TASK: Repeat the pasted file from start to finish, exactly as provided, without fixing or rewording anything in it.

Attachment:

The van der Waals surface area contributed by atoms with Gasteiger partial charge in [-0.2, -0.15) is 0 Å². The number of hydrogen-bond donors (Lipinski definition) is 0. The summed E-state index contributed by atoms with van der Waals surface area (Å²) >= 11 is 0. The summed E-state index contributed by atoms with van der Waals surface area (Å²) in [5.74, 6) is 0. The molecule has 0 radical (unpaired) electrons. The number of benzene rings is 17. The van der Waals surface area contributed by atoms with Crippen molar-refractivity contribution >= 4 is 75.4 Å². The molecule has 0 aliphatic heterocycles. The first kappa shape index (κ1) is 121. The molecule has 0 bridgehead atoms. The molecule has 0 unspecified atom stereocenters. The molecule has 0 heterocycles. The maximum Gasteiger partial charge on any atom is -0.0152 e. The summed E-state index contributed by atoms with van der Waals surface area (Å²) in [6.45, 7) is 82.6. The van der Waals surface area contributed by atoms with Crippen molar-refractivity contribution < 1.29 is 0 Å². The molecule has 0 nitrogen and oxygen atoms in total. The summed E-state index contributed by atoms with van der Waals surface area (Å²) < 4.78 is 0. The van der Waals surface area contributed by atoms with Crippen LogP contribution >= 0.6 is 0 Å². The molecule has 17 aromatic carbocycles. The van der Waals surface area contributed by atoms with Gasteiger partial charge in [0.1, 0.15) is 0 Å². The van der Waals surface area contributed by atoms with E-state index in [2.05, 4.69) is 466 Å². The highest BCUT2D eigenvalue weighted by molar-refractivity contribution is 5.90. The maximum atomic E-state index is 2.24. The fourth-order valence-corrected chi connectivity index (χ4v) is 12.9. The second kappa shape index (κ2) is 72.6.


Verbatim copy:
The van der Waals surface area contributed by atoms with Gasteiger partial charge in [-0.2, -0.15) is 0 Å². The number of hydrogen-bond donors (Lipinski definition) is 0. The summed E-state index contributed by atoms with van der Waals surface area (Å²) >= 11 is 0. The summed E-state index contributed by atoms with van der Waals surface area (Å²) in [5.74, 6) is 0. The molecule has 0 radical (unpaired) electrons. The number of benzene rings is 17. The van der Waals surface area contributed by atoms with Crippen molar-refractivity contribution >= 4 is 75.4 Å². The molecule has 0 aliphatic heterocycles. The first kappa shape index (κ1) is 121. The molecule has 0 bridgehead atoms. The molecule has 0 unspecified atom stereocenters. The molecule has 0 heterocycles. The maximum Gasteiger partial charge on any atom is -0.0152 e. The summed E-state index contributed by atoms with van der Waals surface area (Å²) in [6.45, 7) is 82.6. The van der Waals surface area contributed by atoms with Crippen molar-refractivity contribution < 1.29 is 0 Å². The molecule has 0 nitrogen and oxygen atoms in total. The summed E-state index contributed by atoms with van der Waals surface area (Å²) < 4.78 is 0. The van der Waals surface area contributed by atoms with Crippen LogP contribution >= 0.6 is 0 Å². The molecule has 17 aromatic carbocycles. The van der Waals surface area contributed by atoms with Gasteiger partial charge in [0.1, 0.15) is 0 Å². The van der Waals surface area contributed by atoms with E-state index in [2.05, 4.69) is 466 Å². The highest BCUT2D eigenvalue weighted by molar-refractivity contribution is 5.90. The maximum atomic E-state index is 2.24. The fourth-order valence-corrected chi connectivity index (χ4v) is 12.9. The second kappa shape index (κ2) is 72.6.